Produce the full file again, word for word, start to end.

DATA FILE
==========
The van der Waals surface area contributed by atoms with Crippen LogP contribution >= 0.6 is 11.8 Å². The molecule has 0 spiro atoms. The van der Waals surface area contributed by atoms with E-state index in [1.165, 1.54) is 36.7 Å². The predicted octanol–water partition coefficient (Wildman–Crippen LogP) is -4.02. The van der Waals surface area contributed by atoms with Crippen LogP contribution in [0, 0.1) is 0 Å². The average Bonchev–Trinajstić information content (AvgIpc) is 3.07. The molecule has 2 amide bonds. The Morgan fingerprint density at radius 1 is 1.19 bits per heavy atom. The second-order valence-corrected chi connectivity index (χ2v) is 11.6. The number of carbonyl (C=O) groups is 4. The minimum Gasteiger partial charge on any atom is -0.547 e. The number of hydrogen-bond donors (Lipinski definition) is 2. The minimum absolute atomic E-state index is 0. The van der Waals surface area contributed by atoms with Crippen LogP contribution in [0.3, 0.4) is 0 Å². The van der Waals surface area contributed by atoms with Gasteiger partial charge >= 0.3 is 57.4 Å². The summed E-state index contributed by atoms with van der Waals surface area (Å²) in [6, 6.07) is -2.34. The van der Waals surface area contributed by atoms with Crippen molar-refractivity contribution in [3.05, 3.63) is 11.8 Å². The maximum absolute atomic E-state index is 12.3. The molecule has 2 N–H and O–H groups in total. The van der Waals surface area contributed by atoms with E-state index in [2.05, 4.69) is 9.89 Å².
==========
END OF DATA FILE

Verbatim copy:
The van der Waals surface area contributed by atoms with Crippen LogP contribution >= 0.6 is 11.8 Å². The molecule has 0 spiro atoms. The van der Waals surface area contributed by atoms with E-state index in [1.165, 1.54) is 36.7 Å². The predicted octanol–water partition coefficient (Wildman–Crippen LogP) is -4.02. The van der Waals surface area contributed by atoms with Crippen LogP contribution in [0, 0.1) is 0 Å². The average Bonchev–Trinajstić information content (AvgIpc) is 3.07. The molecule has 2 amide bonds. The Morgan fingerprint density at radius 1 is 1.19 bits per heavy atom. The second-order valence-corrected chi connectivity index (χ2v) is 11.6. The number of carbonyl (C=O) groups is 4. The minimum Gasteiger partial charge on any atom is -0.547 e. The number of hydrogen-bond donors (Lipinski definition) is 2. The minimum absolute atomic E-state index is 0. The van der Waals surface area contributed by atoms with Crippen LogP contribution in [0.3, 0.4) is 0 Å². The van der Waals surface area contributed by atoms with Gasteiger partial charge >= 0.3 is 57.4 Å². The summed E-state index contributed by atoms with van der Waals surface area (Å²) in [6, 6.07) is -2.34. The van der Waals surface area contributed by atoms with Crippen molar-refractivity contribution in [3.05, 3.63) is 11.8 Å². The maximum absolute atomic E-state index is 12.3. The molecule has 2 N–H and O–H groups in total. The van der Waals surface area contributed by atoms with E-state index in [2.05, 4.69) is 9.89 Å².